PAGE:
Latin Name: Lippia citrodora
The listings of research below represent a compilation of scientific articles found on the species, with a very brief overview description of each article/study. Research found is catalogued by therapeutic action. This categorized compilation of research articles does not necessarily imply that there are adequate results to demonstrate safe and/or effective human use.
- This provided a review of lemon verbena, used by local people for digestive complaints, insomnia, and arthritis. In vitro and in vivo studies showed antioxidant, anxiolytic, sedative, neuroprotective, anti-cancer, anesthetic, and antimicrobial effects. From: Bahramsoltani, R., Rostamiasrabadi, P., Shahpiri, Z., Marques, A. M., Rahimi, R., & Farzaei, M. H. (2018). Aloysia citrodora Paláu (Lemon verbena): a review of phytochemistry and pharmacology. Journal of ethnopharmacology.
- Tisserand, R. & Young, R. (2014). Essential Oil Safety. Second Edition. Churchill, Livingstone, Elsevier.
- Possible skin irritant / skin sensitizing; avoid with sensitive skin (Tisserand & Young, 2014).
- May interfere with certain medications for diabetes, and those metabolized by CYP2B6 (Tisserand & Young, 2014).
- Avoid during pregnancy and with small children (Tisserand & Young, 2014).
- Do not exceed more than 2 grams of herb. From: Rouhi-Boroujeni, H., Rouhi-Boroujeni, H., Khoddami, M., Khazraei, H. R., Dehkordil, E. B., & Rafieian-Kopaei, M. (2017). Hypolipidemic herbals with diuretic effects: A systematic review. In Biol. Sci (Vol. 8, pp. 21-28).
ANTIMICROBIAL / ANTIBACTERIAL / ANTIFUNGAL
- Mentha piperita (peppermint), M. spicata (spearmint), Thymus vulgaris (thyme), Origanum vulgare (oregano), O. applii (oregano), Aloysia triphylla (lemon verbena), Ocimum gratissimum (basil), and O. basilicum (basil) were studied and demonstrated varying degrees of antimicrobial activity. From: Sartoratto, A., Machado, A. L. M., Delarmelina, C., Figueira, G. M., Duarte, M. C. T., & Rehder, V. L. G. (2004). Composition and antimicrobial activity of essential oils from aromatic plants used in Brazil. Brazilian Journal of Microbiology, 35(4), 275-280.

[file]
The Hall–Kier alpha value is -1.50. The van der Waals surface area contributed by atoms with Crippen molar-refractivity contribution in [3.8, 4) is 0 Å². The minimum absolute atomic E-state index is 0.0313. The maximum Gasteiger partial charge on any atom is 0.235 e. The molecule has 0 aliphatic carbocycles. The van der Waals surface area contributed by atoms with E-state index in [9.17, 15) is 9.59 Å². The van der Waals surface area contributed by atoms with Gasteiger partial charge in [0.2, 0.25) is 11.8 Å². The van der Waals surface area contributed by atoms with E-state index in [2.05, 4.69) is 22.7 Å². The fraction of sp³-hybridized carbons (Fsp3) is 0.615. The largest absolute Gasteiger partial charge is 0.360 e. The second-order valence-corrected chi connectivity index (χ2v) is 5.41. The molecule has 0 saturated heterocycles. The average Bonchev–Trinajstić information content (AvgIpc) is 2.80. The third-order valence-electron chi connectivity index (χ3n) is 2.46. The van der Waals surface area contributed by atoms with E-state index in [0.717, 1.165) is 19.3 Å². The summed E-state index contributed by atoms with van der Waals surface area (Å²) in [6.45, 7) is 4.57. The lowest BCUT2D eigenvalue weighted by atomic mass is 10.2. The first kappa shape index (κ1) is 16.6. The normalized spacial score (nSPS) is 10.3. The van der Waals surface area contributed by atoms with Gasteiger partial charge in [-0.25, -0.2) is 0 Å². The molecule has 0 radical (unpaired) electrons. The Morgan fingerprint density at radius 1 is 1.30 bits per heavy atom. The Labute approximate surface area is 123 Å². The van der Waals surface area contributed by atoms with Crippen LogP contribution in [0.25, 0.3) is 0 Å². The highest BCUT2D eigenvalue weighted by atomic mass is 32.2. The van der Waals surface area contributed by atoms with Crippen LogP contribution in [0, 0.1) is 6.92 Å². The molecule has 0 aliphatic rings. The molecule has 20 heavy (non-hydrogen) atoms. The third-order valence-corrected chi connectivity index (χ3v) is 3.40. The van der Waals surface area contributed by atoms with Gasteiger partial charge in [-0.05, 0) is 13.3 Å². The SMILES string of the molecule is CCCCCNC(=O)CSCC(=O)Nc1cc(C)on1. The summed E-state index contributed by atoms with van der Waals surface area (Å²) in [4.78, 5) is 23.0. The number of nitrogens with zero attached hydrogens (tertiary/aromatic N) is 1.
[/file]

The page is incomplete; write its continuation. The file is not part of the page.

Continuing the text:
- Of 35 medicinal plants tested, the essential oils from 13 plants showed anti-Candida activity: Aloysia triphylla (lemon verbena), Anthemis nobilis (Roman chamomile), Cymbopogon martini (palmarosa), Cymbopogon winterianus (lemongrass), Cyperus articulatus, Cyperus rotundus, Lippia alba, Mentha arvensis, Mikania glomerata, Mentha piperita, Mentha sp., Stachys byzantina, and Solidago chilensis. From: Duarte, M. C. T., Figueira, G. M., Sartoratto, A., Rehder, V. L. G., & Delarmelina, C. (2005). Anti-Candida activity of Brazilian medicinal plants. Journal of ethnopharmacology, 97(2), 305-311.
- Salad preservation was lengthened with the essential oils ofthyme verbena, thyme, oregano, ajowan, tea tree, clove, sage, and rosemary. From: Molinos, A. C., Abriouel, H., López, R. L., Omar, N. B., Valdivia, E., & Gálvez, A. (2009). Enhanced bactericidal activity of enterocin AS-48 in combination with essential oils, natural bioactive compounds and chemical preservatives against Listeria monocytogenes in ready-to-eat salad. Food and Chemical Toxicology, 47(9), 2216-2223.